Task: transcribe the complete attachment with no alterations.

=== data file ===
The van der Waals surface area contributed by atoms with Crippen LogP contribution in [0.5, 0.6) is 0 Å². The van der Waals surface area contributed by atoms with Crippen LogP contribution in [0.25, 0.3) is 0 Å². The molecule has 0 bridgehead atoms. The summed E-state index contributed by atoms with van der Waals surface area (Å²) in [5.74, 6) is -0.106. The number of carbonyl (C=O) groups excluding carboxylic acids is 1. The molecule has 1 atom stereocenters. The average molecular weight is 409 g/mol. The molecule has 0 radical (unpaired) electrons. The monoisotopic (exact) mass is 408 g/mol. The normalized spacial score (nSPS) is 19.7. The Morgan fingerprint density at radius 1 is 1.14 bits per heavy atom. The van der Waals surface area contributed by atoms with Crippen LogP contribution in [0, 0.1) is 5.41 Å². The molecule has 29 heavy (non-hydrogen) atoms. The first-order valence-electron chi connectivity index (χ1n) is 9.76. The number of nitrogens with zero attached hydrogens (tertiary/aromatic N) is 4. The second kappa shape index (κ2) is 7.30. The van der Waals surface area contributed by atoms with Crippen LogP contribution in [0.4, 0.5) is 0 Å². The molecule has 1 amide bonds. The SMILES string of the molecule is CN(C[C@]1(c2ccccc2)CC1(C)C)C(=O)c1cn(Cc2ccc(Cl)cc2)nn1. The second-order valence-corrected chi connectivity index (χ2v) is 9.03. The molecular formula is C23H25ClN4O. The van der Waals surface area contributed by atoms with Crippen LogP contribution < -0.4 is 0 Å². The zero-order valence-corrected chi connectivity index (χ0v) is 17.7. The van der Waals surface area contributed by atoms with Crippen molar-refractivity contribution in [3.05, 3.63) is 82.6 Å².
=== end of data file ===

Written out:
The van der Waals surface area contributed by atoms with Crippen LogP contribution in [0.5, 0.6) is 0 Å². The van der Waals surface area contributed by atoms with Crippen LogP contribution in [0.25, 0.3) is 0 Å². The molecule has 0 bridgehead atoms. The summed E-state index contributed by atoms with van der Waals surface area (Å²) in [5.74, 6) is -0.106. The number of carbonyl (C=O) groups excluding carboxylic acids is 1. The molecule has 1 atom stereocenters. The average molecular weight is 409 g/mol. The molecule has 0 radical (unpaired) electrons. The monoisotopic (exact) mass is 408 g/mol. The normalized spacial score (nSPS) is 19.7. The Morgan fingerprint density at radius 1 is 1.14 bits per heavy atom. The van der Waals surface area contributed by atoms with Crippen LogP contribution in [0, 0.1) is 5.41 Å². The molecule has 29 heavy (non-hydrogen) atoms. The first-order valence-electron chi connectivity index (χ1n) is 9.76. The number of nitrogens with zero attached hydrogens (tertiary/aromatic N) is 4. The second kappa shape index (κ2) is 7.30. The van der Waals surface area contributed by atoms with Crippen LogP contribution in [0.4, 0.5) is 0 Å². The molecule has 1 amide bonds. The SMILES string of the molecule is CN(C[C@]1(c2ccccc2)CC1(C)C)C(=O)c1cn(Cc2ccc(Cl)cc2)nn1. The second-order valence-corrected chi connectivity index (χ2v) is 9.03. The molecular formula is C23H25ClN4O. The van der Waals surface area contributed by atoms with Crippen LogP contribution < -0.4 is 0 Å². The zero-order valence-corrected chi connectivity index (χ0v) is 17.7. The van der Waals surface area contributed by atoms with Crippen molar-refractivity contribution in [3.05, 3.63) is 82.6 Å².